The Government want to let the market decide but in the media the market does not operate effectively because in an unregulated situation the market tends towards competition and towards driving down the level of programmes to the lowest common denominator.

The new channel will have to compete for advertising and it will have to attract advertising revenue. Horses, if fed on the same type of hay, will produce the same manure. To survive, the new channel will be driven down market.

There is a law of competition which is exemplified by the British popular press compared with the American popular press. The latter is insulated from intense competition by local monopolies and is of a higher quality than ours, which is appalling. In many respects it is the worst in the world. Compare television in Britain, which is the least worst in the world because it is regulated and does not suffer from intense competition, with American television, where one has 40 choices to view the same rubbish on different channels.

It is an achievement that we have insulated television by regulation, and by modifying competition and weakening its intensity we have managed to maintain standards. If we now thrust a fifth free-standing channel into an industry where competition is becoming more intense and without a clearly defined brief, we shall condemn it to becoming nothing more than a provider of the lowest common denominator attempting to grab the mass audience. Therefore, we need to define its brief clearly before it starts.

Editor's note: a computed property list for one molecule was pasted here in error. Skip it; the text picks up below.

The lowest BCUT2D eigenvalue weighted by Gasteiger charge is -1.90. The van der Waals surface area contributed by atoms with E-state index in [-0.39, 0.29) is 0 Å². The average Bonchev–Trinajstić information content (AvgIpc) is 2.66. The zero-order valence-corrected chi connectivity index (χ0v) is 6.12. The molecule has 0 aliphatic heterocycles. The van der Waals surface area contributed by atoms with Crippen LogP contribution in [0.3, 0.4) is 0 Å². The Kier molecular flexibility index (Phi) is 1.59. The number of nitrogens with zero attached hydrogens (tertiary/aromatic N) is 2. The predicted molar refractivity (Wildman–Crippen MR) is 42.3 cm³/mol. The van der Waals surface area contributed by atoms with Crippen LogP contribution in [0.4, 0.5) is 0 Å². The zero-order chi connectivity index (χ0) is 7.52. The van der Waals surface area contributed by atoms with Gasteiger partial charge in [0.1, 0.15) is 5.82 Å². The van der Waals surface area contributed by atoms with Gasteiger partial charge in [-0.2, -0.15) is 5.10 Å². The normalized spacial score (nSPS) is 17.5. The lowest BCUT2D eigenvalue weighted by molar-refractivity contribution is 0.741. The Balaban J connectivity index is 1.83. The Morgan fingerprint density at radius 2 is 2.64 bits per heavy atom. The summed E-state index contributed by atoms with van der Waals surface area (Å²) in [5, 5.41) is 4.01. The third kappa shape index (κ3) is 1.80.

What attracts me about the new clause is that it requires the fifth channel to be of a distinctive character from the other four terrestrial channels. Only by such a process of definition can we ensure the provision not of more rubbish on more channels but of something unique and distinctive so that we advance pluralism and variety rather than produce more opportunities to see lowest common denominator programmes.

7.30 pm
Mr. Rowlands

I wish to make a different point about the fifth channel. I made it in Committee and I repeat it now. It is all very well for my hon. Friends to say what they would like to see on Channel 5, but people in many parts of the nation will not be able to see Channel 5. The so-called fifth national channel will be physically constrained by transmitters and and by its terrestrial nature and character. Fewer than 40 per cent. of the Principality will be able to receive the signal, so it seems academic to be debating what should be shown on it.